The biggest sin here is not that there is an American version of an anime, even though historically this has not been a good thing. The biggest sin is that, even though the source material is so much hot garbage, this movie attempts to update and revamp it for a younger, modern audience, stripping away any of the subtext and nuance that was barely present in the first place, and making a shitty, disgraceful movie attempting to be the next Final Destination. To really delve into this, one must begin with the characters, and how they are different from the source material. As a heads up, there will be no mention of the differences between anime and manga, as whoever created this is probably unaware that there is such a thing as books with printed text and images in them. The first character to examine is the main protagonist, Light Yagami, or as he is known in the movie, Light TURNER. Yagami must have been too hard for the writer or actor to pronounce. On the topic of the actor, he is terrible. Absolute dog shit. In the anime, Light is an intelligent, smug individual, who believes he is above everyone else and actually formulates clever plans to carry out, even if his major plans end up relying far too much on coincidence and plot armor to actually be planned. In the movie, Light is a sniveling little brat who gets bullied at school. The only signs of intelligence are a couple throw away exposition lines, and the fact that viewers can see him forging tests and selling them at one point in the early parts of the movie. To make his character more sympathetic, the writers felt it necessary to shrink his family from a loving father, mother, sister and himself down to just himself and his father and had his mother be killed by a criminal. His dad being a detective and being mad about not being able to keep this criminal behind bars becomes one of the major contributing factors to why Timmy Turner turns murderer. The biggest problem with this is the first use of the Death Note, which for some reason they decided a simple notebook was not edgy enough and updated the thing to a leather bound Necronomicon rip-off. The very first name Bootstrap Bill Turner writes in the book is that of the school bully that always gives him trouble, which completely deflates any moral high ground that sniveling little shit stain of a person may have had.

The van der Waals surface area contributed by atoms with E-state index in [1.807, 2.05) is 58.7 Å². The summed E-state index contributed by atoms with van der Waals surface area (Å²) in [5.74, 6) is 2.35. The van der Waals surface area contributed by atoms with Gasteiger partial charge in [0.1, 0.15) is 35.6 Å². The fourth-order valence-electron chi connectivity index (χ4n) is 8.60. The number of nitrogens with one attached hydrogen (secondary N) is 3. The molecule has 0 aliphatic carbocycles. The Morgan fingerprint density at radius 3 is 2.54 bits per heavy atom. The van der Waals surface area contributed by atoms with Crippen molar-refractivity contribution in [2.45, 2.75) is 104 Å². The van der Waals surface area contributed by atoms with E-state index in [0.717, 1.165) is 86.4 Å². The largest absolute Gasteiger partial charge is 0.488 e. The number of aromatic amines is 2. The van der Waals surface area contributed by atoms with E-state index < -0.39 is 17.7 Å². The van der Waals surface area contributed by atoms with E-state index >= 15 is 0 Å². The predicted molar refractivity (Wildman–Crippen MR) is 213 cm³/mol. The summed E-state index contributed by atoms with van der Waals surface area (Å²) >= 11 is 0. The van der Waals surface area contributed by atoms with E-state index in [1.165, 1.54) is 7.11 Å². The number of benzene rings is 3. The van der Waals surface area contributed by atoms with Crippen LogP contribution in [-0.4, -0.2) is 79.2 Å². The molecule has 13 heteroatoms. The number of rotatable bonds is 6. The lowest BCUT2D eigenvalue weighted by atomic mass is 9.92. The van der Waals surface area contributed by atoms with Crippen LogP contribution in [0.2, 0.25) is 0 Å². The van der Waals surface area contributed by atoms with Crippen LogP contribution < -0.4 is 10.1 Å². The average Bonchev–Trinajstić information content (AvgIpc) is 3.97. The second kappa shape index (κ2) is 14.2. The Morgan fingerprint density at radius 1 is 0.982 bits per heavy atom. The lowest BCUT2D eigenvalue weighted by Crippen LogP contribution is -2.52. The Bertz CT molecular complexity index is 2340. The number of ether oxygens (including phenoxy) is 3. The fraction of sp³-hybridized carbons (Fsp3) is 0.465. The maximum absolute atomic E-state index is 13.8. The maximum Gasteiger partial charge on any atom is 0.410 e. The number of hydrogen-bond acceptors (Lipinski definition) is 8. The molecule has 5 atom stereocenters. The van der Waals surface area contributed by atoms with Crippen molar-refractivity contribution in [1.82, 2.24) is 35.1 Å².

Willem Dafoe was a perfect voicing choice, though.

Going into this movie, one of the few things everyone praised was Ryuk’s look, and I have no idea why.